Epicure, 6” x 54 ring gauge / approx. $7.50
One of my favorite Perdomos was the ESV 91 Maduro; a couple years back I bought the remainder of the Corona sized sticks at an event at Burns in Chattanooga and have been judiciously spreading out their reduction to ashes since they just are not available anymore. Last summer, Perdomo’s National Director of Sales, Chris Harper, told me that all was not lost, that they were producing a new version of the Estate Select Vintage...the ESV 2002. Knowing how much I like Perdomo’s Maduro wrappers, he gave me an ESV02 Maduro at the Chattanooga Tweet-Up last year; I smoked it and meant to get around to reviewing it when it showed up at the shop, but then forgot about it...because it never did show up! I spotted this one on a trip to Knoxville when I stopped at the Old City Cigar Shop in downtown...and then a couple weeks later Burns finally got them in. The ESV02 is available, like most Perdomo offerings, in 3 wrapper varieties (Connecticut, Sungrown and Maduro, in this case) and 4 sizes (Churchill, Epicure (a Toro, really), Robusto, and Torpedo...all are 54 ring gauge with varying lengths). The Maduros are Nicaraguan puros, using fillers from the 2002 harvest year. I’ve had at least two of these before this review sample.
The band of the ESV 02 Maduro is a variation on what the company did for the ESV 91: in this case is has silver foil rather than gold, and the “2002” is not printed on the band like “1991” was printed on the old version. The wrapper had a classic Maduro look: just slightly darker than milk chocolate, with a bit of tooth and a few medium to medium-plus sized veins running down the length. The cigar was oily to the touch and had an aroma of leather with a bit of barnyard. On the foot, I got a whiff of chocolate and a more potent earthiness. The cold draw was excellent...come to think of it, it is exceedingly rare that I have found Perdomo cigars with draw issues. The cold flavor was earthy with a little cocoa powder and some cedar notes.
When lit the Perdomo ESV02 started off with flavors of semi-sweet, dark chocolate; black coffee; and earth on the palate. I noted more cocoa powder and black pepper on the nose. The rest of the first third became very earthy, with just touches of the chocolate and coffee flavors I got earlier on. There was a bit of anise note from time to time as well as a rich sweet, natural tobacco flavor.
As I got into the second third, the couple of larger veins in the wrapper contributed to a ragged burn line that had to be touched up a couple times. Other than that, construction was very good with a decently strong ash and fantastic draw. The flavor continued to be very earthy at its core, but started displaying some more of the coffee that I got at the beginning, as well as more woody flavors, too.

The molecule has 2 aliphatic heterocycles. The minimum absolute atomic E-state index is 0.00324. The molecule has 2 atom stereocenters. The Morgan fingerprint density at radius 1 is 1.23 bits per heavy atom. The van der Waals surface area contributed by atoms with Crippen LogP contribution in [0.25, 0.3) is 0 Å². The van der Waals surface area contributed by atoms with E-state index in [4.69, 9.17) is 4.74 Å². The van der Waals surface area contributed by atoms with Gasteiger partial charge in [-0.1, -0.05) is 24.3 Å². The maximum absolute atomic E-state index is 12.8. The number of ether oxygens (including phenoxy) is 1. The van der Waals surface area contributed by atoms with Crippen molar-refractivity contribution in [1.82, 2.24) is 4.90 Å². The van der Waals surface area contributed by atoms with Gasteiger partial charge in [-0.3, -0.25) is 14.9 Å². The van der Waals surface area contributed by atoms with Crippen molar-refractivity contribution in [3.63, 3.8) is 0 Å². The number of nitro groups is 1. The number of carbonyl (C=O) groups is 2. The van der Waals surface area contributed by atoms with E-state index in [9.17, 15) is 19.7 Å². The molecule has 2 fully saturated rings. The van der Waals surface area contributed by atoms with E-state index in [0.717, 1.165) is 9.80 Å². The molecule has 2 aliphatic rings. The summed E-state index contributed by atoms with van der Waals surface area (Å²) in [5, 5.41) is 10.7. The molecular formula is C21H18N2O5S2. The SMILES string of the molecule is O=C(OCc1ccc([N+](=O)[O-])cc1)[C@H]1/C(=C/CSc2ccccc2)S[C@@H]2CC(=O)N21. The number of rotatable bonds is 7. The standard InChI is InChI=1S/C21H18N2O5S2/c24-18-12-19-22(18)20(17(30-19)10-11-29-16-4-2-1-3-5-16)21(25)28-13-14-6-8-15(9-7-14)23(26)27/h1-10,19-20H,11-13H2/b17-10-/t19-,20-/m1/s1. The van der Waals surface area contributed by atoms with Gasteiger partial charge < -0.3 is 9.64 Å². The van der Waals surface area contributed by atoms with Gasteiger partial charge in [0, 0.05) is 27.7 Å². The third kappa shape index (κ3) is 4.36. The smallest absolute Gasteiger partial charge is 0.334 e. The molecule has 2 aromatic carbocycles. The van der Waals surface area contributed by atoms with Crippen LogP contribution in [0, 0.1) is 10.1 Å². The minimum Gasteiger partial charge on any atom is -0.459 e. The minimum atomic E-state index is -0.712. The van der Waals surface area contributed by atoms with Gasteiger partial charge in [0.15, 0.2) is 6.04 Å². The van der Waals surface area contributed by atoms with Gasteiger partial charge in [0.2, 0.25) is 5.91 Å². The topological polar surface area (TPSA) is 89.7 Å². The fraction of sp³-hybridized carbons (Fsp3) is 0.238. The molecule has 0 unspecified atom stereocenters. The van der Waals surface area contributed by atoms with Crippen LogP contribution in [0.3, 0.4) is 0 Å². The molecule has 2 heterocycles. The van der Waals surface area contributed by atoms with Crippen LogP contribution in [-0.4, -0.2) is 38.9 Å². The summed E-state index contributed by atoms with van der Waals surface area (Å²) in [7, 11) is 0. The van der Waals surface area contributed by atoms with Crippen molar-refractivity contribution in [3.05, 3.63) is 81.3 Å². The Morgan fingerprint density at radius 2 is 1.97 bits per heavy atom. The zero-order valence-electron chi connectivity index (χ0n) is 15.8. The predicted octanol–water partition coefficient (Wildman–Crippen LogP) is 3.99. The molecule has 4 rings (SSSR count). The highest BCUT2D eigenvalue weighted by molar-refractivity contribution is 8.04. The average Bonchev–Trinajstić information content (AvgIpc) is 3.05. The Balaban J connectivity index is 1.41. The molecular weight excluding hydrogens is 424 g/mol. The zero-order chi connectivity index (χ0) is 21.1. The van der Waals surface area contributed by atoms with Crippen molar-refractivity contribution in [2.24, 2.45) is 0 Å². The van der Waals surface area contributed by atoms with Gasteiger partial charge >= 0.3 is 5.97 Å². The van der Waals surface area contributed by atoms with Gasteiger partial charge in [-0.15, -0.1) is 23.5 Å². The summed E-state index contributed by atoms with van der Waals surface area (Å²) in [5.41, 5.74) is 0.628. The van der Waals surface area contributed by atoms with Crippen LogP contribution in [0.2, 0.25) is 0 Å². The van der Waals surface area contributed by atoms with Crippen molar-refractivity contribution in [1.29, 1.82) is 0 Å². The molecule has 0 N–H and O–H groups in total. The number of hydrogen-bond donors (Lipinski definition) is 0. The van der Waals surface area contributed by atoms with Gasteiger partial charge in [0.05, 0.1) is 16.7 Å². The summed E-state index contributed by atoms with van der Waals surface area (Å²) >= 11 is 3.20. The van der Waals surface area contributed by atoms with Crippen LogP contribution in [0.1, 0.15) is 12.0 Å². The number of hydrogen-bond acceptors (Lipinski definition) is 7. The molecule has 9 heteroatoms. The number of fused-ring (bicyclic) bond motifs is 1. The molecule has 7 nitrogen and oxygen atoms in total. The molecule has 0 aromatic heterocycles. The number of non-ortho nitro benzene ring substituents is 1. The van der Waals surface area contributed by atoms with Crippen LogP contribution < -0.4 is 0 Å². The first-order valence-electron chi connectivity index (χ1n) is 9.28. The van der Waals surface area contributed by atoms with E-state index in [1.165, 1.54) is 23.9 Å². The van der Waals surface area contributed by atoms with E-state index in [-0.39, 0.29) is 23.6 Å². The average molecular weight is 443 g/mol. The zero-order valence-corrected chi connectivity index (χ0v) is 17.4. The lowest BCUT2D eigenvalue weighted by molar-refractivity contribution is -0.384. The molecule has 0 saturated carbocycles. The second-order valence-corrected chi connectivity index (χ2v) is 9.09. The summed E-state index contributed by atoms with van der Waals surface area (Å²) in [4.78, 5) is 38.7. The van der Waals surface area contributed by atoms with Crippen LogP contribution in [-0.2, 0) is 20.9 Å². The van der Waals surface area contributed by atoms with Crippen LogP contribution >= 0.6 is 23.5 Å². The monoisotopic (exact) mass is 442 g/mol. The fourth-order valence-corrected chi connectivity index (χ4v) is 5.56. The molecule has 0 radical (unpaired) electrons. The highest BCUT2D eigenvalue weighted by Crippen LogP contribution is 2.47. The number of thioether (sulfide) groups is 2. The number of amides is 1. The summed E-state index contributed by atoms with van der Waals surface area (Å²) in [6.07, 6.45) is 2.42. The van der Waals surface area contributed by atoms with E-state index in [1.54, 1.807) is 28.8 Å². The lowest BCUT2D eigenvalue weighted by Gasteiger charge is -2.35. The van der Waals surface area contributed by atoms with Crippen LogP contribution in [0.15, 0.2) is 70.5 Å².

The ESV02 Maduro showed some additional complexity in the last third with the introduction of some raisin and more anise notes; earth and strong black coffee continued to dominate the majority of the time, though. I continued to have trouble with the burn line, adding fire several more times to keep it somewhat even, and the ash in the last half proved to be a bit flaky, ending up in my lap or on my magazine. I liked this cigar, but just can't help thinking that the large ring gauge size does not work to its advantage. As mentioned before, every vitola has a 54 ring gauge, which is larger than the 50ish I prefer to use for review purposes, and has the effect of dumbing down the blend to a certain degree. Sadly, it seems Perdomo has abandoned smaller ring gauge cigar, at least at this time. As I was smoking this review stick I noticed an advertisement for Grand Crus in 60 ring gauge and felt discouraged. In my mind, the majority of these big cigars are mostly suitable for newer smokers who have not developed a discerning palate yet; there are exceptions to that, of course, but that is just my opinion...take it for what you will. This cigar had a medium to full body and about the same amount of nicotine strength, making it fairly unsuitable for those newer smokers I just mentioned. Long time aficionados will likely enjoy this cigar, though. Judging from my love of the Corona sized ESV91, I think this cigar would be markedly better in a smaller ring gauge, even if it were just a true Robusto at 50.